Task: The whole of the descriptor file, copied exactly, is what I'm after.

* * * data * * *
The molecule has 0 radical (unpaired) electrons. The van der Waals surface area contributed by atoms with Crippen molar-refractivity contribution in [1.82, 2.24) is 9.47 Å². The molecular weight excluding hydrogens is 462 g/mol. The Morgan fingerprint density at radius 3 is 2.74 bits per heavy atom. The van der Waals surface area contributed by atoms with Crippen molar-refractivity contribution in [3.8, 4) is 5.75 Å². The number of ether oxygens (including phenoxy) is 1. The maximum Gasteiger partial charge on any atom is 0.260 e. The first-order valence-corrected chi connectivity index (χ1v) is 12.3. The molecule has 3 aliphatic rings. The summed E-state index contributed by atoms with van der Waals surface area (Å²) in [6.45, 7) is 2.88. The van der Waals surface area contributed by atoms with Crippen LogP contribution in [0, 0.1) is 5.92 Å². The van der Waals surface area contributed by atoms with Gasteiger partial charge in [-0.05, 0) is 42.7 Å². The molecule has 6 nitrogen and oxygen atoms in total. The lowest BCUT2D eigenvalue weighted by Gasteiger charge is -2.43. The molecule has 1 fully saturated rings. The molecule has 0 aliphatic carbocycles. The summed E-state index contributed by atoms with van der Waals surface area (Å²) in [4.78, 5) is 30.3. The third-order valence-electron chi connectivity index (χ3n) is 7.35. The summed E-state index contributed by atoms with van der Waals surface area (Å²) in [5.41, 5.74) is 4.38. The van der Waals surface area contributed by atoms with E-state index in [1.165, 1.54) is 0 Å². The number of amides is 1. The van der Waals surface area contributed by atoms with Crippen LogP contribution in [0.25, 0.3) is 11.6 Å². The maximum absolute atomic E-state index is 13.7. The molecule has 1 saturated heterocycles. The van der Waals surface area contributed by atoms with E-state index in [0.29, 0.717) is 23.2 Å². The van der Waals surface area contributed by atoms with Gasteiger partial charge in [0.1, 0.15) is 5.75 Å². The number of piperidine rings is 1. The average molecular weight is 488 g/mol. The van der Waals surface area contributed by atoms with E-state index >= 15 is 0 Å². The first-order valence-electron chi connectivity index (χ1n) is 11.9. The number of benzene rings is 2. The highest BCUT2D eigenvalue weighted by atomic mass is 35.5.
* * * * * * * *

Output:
The molecule has 0 radical (unpaired) electrons. The van der Waals surface area contributed by atoms with Crippen molar-refractivity contribution in [1.82, 2.24) is 9.47 Å². The molecular weight excluding hydrogens is 462 g/mol. The Morgan fingerprint density at radius 3 is 2.74 bits per heavy atom. The van der Waals surface area contributed by atoms with Crippen molar-refractivity contribution in [3.8, 4) is 5.75 Å². The number of ether oxygens (including phenoxy) is 1. The maximum Gasteiger partial charge on any atom is 0.260 e. The first-order valence-corrected chi connectivity index (χ1v) is 12.3. The molecule has 3 aliphatic rings. The summed E-state index contributed by atoms with van der Waals surface area (Å²) in [6.45, 7) is 2.88. The van der Waals surface area contributed by atoms with Crippen LogP contribution in [0, 0.1) is 5.92 Å². The van der Waals surface area contributed by atoms with Gasteiger partial charge in [-0.05, 0) is 42.7 Å². The molecule has 6 nitrogen and oxygen atoms in total. The lowest BCUT2D eigenvalue weighted by Gasteiger charge is -2.43. The molecule has 1 fully saturated rings. The molecule has 0 aliphatic carbocycles. The summed E-state index contributed by atoms with van der Waals surface area (Å²) in [4.78, 5) is 30.3. The third-order valence-electron chi connectivity index (χ3n) is 7.35. The summed E-state index contributed by atoms with van der Waals surface area (Å²) in [5.41, 5.74) is 4.38. The van der Waals surface area contributed by atoms with E-state index in [1.165, 1.54) is 0 Å². The number of amides is 1. The van der Waals surface area contributed by atoms with Crippen LogP contribution in [0.25, 0.3) is 11.6 Å². The maximum absolute atomic E-state index is 13.7. The molecule has 1 saturated heterocycles. The van der Waals surface area contributed by atoms with E-state index in [0.29, 0.717) is 23.2 Å². The van der Waals surface area contributed by atoms with Gasteiger partial charge in [0.1, 0.15) is 5.75 Å². The number of piperidine rings is 1. The average molecular weight is 488 g/mol. The van der Waals surface area contributed by atoms with E-state index >= 15 is 0 Å². The first-order valence-electron chi connectivity index (χ1n) is 11.9. The number of benzene rings is 2. The highest BCUT2D eigenvalue weighted by atomic mass is 35.5.